What a muddy mess it was. And that was just in the Start/Finish area.
The race started at 11 am on Saturday under cloudy skies. It wasn't raining then, but there had been some rain overnight which, combined with all of the rains over the last few weeks, meant that the trails were fairly saturated.
I was in the field where the race started, and just after that I headed out to walk the route backwards. I walked up Saddle trail to the top of the ridge. I noted that it wasn't muddy there, but that the leaf cover on the trail was still intact at that point. It wouldn't take too many tires going by to change that, and reportedly, it didn't.
I stood at the top of Saddle for a long time, waiting for everyone on their first lap to go by. There were a couple of guys out there who were riding one lap on a tandem, so I had to make sure I saw that. I'd planned on getting a lot of photos, but light scattered light rains came along, and MG called me and wanted to talk for about 10 minutes, so I didn't end up getting a whole lot of shots up there. I did see the guys on the tandem, though.
After that, I continued on walking the route in reverse, policing the trail a bit as I went along (straightening out some markings, picking up a front fender, finding someone's race number...). I stopped once in a while to try a shot or two, but it just wasn't working out with the occasional light rain and the poor lighting conditions in the woods (and I don't think it's a good idea to hit racers with a flash in their eyes - unlike at least one other guy I heard about).
I ended up following the course all the way to the top of the Hill of Truth, which was maybe about half of the way around, and then turned and headed back to the Start/Finish area to hang out with everybody instead of wandering around with a camera and not taking very many pictures.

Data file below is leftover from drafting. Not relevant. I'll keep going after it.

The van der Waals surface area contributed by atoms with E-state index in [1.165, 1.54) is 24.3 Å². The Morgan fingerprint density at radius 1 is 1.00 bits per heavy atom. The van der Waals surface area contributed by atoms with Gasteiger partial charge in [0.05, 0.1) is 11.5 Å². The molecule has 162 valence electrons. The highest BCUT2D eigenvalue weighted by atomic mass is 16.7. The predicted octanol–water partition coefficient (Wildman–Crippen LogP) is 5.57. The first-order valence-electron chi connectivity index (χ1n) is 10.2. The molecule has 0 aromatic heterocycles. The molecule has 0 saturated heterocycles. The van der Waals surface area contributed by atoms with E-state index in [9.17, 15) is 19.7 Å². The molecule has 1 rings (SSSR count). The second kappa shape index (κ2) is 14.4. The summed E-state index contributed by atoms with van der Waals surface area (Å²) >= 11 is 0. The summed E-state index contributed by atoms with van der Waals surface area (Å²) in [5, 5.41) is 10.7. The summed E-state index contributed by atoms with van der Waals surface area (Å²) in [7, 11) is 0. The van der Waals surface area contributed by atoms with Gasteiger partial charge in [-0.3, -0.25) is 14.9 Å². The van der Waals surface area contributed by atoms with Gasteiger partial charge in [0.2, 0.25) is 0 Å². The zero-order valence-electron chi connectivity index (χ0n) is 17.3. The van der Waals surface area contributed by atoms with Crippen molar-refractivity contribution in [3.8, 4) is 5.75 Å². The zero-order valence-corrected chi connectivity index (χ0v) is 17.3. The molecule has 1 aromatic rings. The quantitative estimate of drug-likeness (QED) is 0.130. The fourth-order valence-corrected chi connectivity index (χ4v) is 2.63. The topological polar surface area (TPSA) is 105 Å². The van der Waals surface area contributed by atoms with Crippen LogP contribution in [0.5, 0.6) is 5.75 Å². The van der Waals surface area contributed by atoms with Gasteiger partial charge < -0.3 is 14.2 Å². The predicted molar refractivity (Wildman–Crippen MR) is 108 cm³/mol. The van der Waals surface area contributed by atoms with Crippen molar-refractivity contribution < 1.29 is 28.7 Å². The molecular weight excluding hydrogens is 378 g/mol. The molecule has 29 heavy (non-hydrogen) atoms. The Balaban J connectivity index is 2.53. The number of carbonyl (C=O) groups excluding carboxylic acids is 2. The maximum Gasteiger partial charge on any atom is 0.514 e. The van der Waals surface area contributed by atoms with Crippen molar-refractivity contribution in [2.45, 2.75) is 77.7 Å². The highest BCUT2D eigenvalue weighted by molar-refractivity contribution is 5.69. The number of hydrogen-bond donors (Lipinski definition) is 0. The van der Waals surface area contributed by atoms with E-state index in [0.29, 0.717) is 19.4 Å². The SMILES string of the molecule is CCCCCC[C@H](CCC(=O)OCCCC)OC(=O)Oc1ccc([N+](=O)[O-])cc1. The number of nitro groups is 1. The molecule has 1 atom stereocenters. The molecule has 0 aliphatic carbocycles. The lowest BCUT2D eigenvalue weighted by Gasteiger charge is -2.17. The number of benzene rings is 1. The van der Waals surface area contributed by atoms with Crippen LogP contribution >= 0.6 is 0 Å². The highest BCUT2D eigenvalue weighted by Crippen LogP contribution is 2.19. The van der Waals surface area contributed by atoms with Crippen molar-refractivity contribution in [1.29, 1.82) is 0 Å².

I had originally planned to head back out into the woods to try taking some long-exposure shots to get some light trails from the racer's headlamps, but by the time it got dark enough the rains started up a little harder than before, so I just stayed put. I did end up giving Jay a couple of breaks by taking over the scoring briefly.
The race itself ended up looking a lot like a war of attrition. Several teams ended up dropping out early, even before dark. By the time it had been dark for an hour I would guess that only half of the racers were still going. It had to be miserable out there. It was wet, it was muddy, and it was getting colder. Sometime around 9:30 or 10 pm the clouds parted and the moon came out. The bad thing was that the clouds had helped keep the temperature from dropping very fast. So it got cold quickly then, though I was at least prepared for that.
I saw riders come in with so much mud you couldn't tell what color their clothes or bikes were supposed to be. One guy came in with mud, grass and leaves trailing from his rear derailleur almost touching the ground. As people started leaving across the evening the camp area around the Start/Finish began to resemble dark brown peanut butter. Several cars and trucks lost traction and had to be pushed out. I saw ruts about 8" deep out there. I was happy that I had parked over in a gravel lot further up the road.
The race ends at 11 pm, but that only means that racers aren't allowed to start a new lap after that time. The last rider out had left at about 10:50 pm, so we had to wait until she got back near midnight before giving out the prizes (since the team she was on did place in the top three in their division). I helped with that, then helped break down the PA system, and then left.
I had planned way back in September that I would camp out with everybody else that night, and had left enough gear in my truck in Knoxville to do it. If it hadn't rained so much, I would have. Instead, I headed back to my truck, got out with no problem (and no mud), and went back to the house to sleep in a warm, dry bed.
In 11 years of the 12 Hours of the Hill of Truth, they had never had rain fall during the race before last night. I guess it was bound to happen sooner or later. Let's hope next year the race can be 'in the dry'.